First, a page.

Conclusion

None of this really answers you question. So, here is a checklist to figure out you problem, as we havn't got much to go on with:

  1. How do you know that Dispose hasn't run? Have you debugged the app and set the breakpoint on this line: **obj.Dispose();**?
  2. If the breakpoint gets hit have you stepped through the code to figure out what is happening?
  3. Can you clarify what you mean by Object not disposed?
share|improve this answer
    
I have debugged the code and stepped through the code after the break point on the line obj.Dispose() was hit. the following code is executed protected override void Dispose( bool disposing ) { if( disposing ) { if(components != null) { components.Dispose(); } } base.Dispose( disposing ); } By Object not disposed, I mean I can still access the object like this.... if(SomeCondition) { } else { obj.Dispose(); } string s = obj.Fname // Fname is a member of the object obj... – –  Pavan Navali May 7 '10 at 7:04
    
That's expected behaviour. As soon as there are no objects holding a reference to the disposed object it will go away. In .NET you are not meant to worry about these things. –  Igor Zevaka May 7 '10 at 7:48

Without seeing your code it's hard to say for sure, but you may be mistaking 'Dispose' with a different concept like a destructor in c++ or delete/free

share|improve this answer
    
I also posted the link of a msdn article, with the question, in which, the description of Dispose() function says Releases all resources used by the Component. –  Pavan Navali May 7 '10 at 6:39

You're conflating the concept of disposal, which in .NET means "the implementation of IDisposable and consequently a Dispose () method", and which guarantees that unmanaged resources are freed, and the concept of garbage collection, which is handled by the runtime and means "the freeing of memory allocated to objects". While you maintain a reference to any object, the garbage collector won't touch it - so the memory allocated by the object isn't freed until this happens.

These are easy concepts to confuse for two reasons:

First, its generally good practice to work with IDisposable objects through the using statement, as follows:

using (IDisposable d = new MyDisposableObject ()) {
    // do whatever you need d for
}

which ensures that d is disposed of when you exit the using block; but it also restricts the scope of d to the block, meaning that once execution exists the block, the object is also free to be garbage collected (not that it necessarily will be immediately, but thats neither here nor their since your code no longer maintains a reference to it). So in this (extremely common, and should probably be considered standard) idiom, disposal occurs at the same time as eliminating the references.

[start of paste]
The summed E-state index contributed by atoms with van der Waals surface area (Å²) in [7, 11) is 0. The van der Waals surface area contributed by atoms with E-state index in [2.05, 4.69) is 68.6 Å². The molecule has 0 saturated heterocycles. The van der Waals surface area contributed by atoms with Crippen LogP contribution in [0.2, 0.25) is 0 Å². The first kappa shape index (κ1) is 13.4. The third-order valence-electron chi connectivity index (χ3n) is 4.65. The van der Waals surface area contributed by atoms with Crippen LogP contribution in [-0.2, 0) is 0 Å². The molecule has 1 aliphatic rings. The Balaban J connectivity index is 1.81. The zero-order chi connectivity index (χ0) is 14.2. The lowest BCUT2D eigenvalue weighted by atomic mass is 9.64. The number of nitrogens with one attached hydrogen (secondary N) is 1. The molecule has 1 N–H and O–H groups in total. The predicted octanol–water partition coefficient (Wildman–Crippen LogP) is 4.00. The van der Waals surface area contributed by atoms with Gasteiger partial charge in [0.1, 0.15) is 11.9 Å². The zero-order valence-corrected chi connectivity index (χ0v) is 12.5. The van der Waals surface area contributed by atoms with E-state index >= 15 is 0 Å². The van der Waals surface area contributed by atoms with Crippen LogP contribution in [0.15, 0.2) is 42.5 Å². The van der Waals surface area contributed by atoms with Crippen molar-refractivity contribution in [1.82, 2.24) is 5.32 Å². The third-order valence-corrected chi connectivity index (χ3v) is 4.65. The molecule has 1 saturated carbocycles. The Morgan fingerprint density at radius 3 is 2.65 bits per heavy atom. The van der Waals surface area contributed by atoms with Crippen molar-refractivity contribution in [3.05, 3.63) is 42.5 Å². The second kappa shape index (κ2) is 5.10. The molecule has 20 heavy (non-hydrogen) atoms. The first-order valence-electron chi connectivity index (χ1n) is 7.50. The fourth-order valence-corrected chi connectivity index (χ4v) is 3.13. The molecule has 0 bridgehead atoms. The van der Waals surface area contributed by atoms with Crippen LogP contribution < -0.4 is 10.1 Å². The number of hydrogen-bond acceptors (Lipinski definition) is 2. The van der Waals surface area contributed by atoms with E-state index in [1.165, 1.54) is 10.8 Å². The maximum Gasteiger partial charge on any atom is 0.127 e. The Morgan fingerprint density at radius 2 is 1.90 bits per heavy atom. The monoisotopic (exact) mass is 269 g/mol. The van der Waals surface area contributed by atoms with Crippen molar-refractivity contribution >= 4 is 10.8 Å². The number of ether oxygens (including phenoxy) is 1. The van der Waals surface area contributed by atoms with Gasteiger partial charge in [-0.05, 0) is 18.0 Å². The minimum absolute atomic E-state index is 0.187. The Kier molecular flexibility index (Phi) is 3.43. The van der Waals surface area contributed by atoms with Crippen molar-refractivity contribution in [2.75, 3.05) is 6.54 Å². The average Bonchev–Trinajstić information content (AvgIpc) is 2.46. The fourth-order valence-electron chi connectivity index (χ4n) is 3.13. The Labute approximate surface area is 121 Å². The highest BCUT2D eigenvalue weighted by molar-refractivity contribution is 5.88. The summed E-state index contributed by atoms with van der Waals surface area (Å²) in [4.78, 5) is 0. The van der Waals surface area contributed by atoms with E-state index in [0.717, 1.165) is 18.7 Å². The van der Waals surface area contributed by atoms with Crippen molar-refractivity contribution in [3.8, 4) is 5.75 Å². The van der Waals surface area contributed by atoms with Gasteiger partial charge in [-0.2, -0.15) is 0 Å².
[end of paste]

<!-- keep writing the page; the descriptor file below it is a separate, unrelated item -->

Secondly, good practice for classes that directly access unmanaged resources is to implement a finalizer that calls Dispose (). Finalizers run when the object is garbage collected, so you can ensure that you don't ever leave a dangling leak on an unmanaged resource, but if the object is never properly disposed of then you are leaving the decision on when to free the unmanaged resources strictly in the hands of the runtime, which decides when to perform garbage collection only on the basis of memory pressure and has no knowledge or interest in the quantity or type of references to unmanaged resources. So in this case, garbage collection of an object forces the disposal of the unmanaged resources.

In the case when you explicitly call Dispose () on a method, such as in your question (assuming of course that Object1 implements IDisposable), you still maintain the reference to obj, and as a consequence of that can access all of its properties and methods. It is of course perfectly reasonable that those methods or properties require the unmanaged resource which you have already disposed of, in which case a System.ObjectDisposedException may be thrown, or however else the authors of Object1 have chosen to handle that case, but it also perfectly reasonable for them to function as expected if they don't require the resources you've freed.

As an example, look at System.IO.FileStream. Once you've disposed of it, operations such as ReadByte () throw an exception, since theres obviously no access to the file to read from, but calling the property CanRead just returns false, which is valid and expected. (A MemoryStream for example can even still access the data after a Dispose () call, since the (current) implementation uses a buffer managed by the runtime and not anything like a kernel handle).

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Is the "else part" executed in the first place? You say that the "if part" is always true

share|improve this answer
    
The else part will be executed. Rewriting the if condition as follows.... if(somecondition) { } .... .... –  Pavan Navali May 7 '10 at 6:43

You should refactor your Code to look like this:

Function1()
{
  local variables;
  try
  {
     using (Object1 obj = new Object1())
     {
       ....
       ....
       if(true)
       {
         ....
       }
     }
  }
  catch() // I hope you don't use try-catch like this in real code
  {}      // I hope you don't use try-catch like this in real code
  finally // I hope you don't use try-catch like this in real code
  {}      // I hope you don't use try-catch like this in real code
}

The using statement makes sure the Dispose of the obj is always called when it leaves scope.